Packers punter Justin Vogel out to prove net worth
Green Bay — Location, location, location.
Punter Justin Vogel will be the first to admit he didn't pick the ideal landing spot when choosing a college five years ago. Vogel might have scoped out the perfect professional home, though.
Vogel signed with the Green Bay Packers as an undrafted free agent just hours after the draft ended in April. The Packers released incumbent Jacob Schum on June 1 and Vogel has been the only punter on the roster since.
Vogel has made the most of the opportunity, shining throughout the Packers’ first eight practices — including last Saturday’s ‘Family Night’ practice held inside Lambeau Field. Now, barring a collapse in the preseason games, Vogel appears likely to hold the job when the season begins Sept. 10.
“Who knows how this situation could go?,” Vogel said. “If I start punting bad, I’ll probably get released and somebody else will come in. I’m just trying to work hard every day and prove to them that they don’t need to bring in another guy.”
Vogel learned earlier in his career the importance of finding the right home.
Vogel began his collegiate career at Florida, where he was in a dogfight for playing time with standouts Kyle Christy and Johnny Townsend. Christy was a finalist for the 2012 Ray Guy Award and was in the Detroit Lions camp in 2016. Townsend, now a senior at Florida, is considered one of the top two punters in the 2018 draft.
With Vogel’s path to the field blocked in Gainesville, he headed five hours south to the University of Miami, where he enjoyed a stellar career.
The 6-foot-4½, 218-pound Vogel averaged 43.0 yards on 183 career punts. Vogel landed 40.0% of his punts inside the 20-yard line. And Vogel earned points for his directional punting and ability to force fair catches.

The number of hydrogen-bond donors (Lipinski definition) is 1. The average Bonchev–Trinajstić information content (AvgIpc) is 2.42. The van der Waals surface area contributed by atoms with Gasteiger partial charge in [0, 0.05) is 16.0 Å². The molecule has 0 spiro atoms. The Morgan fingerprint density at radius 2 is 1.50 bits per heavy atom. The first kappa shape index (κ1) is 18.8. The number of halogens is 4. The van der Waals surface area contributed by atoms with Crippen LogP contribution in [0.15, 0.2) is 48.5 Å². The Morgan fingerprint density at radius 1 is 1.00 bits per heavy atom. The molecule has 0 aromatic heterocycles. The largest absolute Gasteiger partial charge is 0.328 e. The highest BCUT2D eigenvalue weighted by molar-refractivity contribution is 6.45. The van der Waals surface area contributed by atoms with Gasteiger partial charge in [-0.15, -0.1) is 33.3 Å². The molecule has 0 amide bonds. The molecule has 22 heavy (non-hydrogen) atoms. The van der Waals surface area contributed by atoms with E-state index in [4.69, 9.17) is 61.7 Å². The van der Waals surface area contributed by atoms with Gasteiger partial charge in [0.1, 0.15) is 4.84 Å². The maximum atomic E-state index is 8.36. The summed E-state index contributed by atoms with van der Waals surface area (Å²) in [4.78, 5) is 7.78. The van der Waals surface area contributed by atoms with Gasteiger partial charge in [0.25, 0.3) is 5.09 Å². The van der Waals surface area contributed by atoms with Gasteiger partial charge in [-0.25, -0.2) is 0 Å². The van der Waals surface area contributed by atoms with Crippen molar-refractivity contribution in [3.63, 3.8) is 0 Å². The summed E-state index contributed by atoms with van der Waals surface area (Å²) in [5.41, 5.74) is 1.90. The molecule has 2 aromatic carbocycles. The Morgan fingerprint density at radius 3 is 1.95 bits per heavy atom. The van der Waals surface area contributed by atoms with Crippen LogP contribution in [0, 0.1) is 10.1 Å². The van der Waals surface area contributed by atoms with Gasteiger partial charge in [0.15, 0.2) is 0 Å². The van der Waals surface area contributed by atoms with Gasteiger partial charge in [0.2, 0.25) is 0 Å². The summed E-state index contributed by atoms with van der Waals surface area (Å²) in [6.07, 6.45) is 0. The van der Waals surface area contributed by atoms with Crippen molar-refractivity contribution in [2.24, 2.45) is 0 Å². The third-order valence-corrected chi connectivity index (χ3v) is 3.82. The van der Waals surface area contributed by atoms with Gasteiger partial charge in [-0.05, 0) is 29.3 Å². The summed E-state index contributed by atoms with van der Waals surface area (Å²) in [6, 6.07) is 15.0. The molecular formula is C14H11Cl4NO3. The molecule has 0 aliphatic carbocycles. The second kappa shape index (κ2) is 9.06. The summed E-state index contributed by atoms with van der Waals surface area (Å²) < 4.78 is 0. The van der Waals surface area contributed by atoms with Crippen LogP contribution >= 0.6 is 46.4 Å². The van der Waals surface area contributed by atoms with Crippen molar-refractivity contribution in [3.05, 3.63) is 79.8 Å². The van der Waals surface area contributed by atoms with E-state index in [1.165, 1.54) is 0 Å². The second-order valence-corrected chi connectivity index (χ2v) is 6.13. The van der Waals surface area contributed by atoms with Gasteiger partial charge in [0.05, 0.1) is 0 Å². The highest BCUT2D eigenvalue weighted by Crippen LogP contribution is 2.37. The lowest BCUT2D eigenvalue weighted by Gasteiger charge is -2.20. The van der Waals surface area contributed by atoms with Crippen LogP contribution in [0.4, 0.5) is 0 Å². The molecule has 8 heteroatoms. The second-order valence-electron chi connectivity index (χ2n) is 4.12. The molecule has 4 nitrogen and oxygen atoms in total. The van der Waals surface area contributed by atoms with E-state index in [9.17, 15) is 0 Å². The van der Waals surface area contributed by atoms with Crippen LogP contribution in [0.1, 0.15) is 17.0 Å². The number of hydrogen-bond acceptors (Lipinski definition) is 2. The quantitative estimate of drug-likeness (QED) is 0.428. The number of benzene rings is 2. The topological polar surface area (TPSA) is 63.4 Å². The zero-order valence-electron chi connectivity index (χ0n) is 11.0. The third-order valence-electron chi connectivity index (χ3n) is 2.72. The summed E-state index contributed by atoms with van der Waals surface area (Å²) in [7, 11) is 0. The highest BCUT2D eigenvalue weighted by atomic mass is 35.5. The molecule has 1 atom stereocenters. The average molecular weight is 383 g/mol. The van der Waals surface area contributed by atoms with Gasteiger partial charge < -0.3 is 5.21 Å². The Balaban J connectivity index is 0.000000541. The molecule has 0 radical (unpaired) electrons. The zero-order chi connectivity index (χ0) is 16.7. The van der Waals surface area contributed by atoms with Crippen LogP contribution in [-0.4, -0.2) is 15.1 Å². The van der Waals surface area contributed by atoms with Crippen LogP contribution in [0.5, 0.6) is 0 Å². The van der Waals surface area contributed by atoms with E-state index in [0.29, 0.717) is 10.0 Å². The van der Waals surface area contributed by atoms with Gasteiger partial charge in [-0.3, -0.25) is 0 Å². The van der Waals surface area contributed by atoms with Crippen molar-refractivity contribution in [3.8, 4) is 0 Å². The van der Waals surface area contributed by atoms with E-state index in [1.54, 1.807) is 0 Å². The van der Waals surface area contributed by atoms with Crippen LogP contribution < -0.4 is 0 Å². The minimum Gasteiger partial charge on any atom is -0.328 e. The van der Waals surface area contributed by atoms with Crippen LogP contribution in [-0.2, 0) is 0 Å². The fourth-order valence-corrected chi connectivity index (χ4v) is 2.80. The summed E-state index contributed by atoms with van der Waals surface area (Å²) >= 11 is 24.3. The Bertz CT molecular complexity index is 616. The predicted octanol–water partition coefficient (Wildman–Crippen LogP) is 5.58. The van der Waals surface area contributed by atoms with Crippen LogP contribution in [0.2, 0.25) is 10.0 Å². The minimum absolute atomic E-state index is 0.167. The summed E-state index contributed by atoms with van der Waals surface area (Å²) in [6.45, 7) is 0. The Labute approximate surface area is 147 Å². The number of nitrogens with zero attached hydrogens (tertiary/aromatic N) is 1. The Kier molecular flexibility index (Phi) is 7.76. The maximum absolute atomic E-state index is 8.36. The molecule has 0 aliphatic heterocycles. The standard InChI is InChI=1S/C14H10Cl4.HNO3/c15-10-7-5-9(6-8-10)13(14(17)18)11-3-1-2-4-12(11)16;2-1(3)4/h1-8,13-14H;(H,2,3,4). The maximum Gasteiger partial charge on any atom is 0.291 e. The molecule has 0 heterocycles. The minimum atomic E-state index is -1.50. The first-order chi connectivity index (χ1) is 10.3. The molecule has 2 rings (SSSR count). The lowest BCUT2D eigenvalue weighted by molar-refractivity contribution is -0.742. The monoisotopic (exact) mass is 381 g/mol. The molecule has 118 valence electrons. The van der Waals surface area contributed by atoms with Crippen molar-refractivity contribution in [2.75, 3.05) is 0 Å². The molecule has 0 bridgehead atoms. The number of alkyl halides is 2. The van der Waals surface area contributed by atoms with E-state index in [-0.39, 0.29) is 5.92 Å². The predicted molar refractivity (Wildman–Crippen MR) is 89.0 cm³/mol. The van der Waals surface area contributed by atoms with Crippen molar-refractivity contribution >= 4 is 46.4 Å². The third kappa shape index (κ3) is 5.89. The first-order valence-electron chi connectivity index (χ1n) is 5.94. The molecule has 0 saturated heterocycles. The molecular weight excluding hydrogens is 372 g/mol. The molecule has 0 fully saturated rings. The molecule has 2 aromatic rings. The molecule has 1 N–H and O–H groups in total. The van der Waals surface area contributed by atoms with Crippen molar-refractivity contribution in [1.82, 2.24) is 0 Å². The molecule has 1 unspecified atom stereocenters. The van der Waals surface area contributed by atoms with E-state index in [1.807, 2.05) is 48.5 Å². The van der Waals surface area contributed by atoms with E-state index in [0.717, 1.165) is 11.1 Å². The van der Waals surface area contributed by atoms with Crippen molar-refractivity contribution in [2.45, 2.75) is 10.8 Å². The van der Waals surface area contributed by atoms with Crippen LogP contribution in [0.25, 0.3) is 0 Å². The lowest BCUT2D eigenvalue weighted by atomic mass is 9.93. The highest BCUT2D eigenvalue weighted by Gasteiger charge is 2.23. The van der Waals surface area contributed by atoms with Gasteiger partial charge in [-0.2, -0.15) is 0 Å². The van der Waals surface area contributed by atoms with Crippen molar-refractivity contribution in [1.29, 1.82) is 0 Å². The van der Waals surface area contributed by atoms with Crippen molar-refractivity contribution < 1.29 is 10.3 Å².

“I left Florida because the opportunity to play wasn’t there,” Vogel said. “I thought I performed well, the coaches said I performed well, but didn’t really get a good shot.
“When I transferred to Miami, my first year I was a Ray Guy semifinalist, so I was a top-10 punter in the nation coming off the bench at Florida. Obviously, I deserved a chance to get out there. That’s all I’ve been fighting for my whole life is a chance to get on the field. Usually once I’m out there, I prove myself and keep my job.”
Vogel is doing that in Green Bay.
The 2017 draft marked the first time in 19 years that a punter wasn’t selected. Afterward, Vogel did his homework, saw the Packers could be in need of a punter, and chose Green Bay.
The move paid off when Schum was released just more than a month later. And to date, Vogel hasn’t given the Packers a reason to add another punter to the mix.
During Saturday’s practice inside Lambeau, Vogel averaged 44.8 yards per punt and 4.37 seconds of hang time. That’s been the norm throughout training camp, in which Vogel has excelled on a daily basis.
“I think he’s doing good,” Packers special teams coach Ron Zook said. “Once again, everything’s new. It’s like all the rookies. He gets a little added interest because he does handle the football. But I think so far he’s done a nice job.”
The Packers released veteran Tim Masthay last summer and rolled the dice on Schum. For the most part, the move backfired.
Schum finished 27th in the NFL in gross average (43.2) and 24th in net (39.1). Schum also ranked 19th in percentage of punts landed inside the 20-yard line (33.9%) and 18th in touchback percentage (7.1).
Vogel is also a terrific athlete who had the fastest 40-yard dash time among punters at the NFL combine (4.70). Vogel also possesses a 34-inch vertical jump.
“I wasn’t recruited out of high school,” Vogel said. “I played at (Florida) and had to transfer. Once I got on the field, I was a top-10 punter in the nation.
“Once I got a shot to prove myself in a game situation, then the coaches never looked back. It starts all over again now. I have to find a way to get out there and prove that I’m the guy they need to keep.”
As solid as Vogel has been each day on the Ray Nitschke Field, those are nothing more than quizzes. The preseason games are equivalent to final exams.
Vogel knows if he flops when the lights are brightest, he’ll be on the street in no time.
“I could go all the way through the preseason and they could bring in a guy at the very end,” Vogel said. “I’m just taking it like how it is and keep moving on. Right now, it means I get more reps at practice, which is always a good thing, so the coaches get more familiar with me. Hopefully, they’ll see one day that this is the guy they want and they won’t bring anyone else.”
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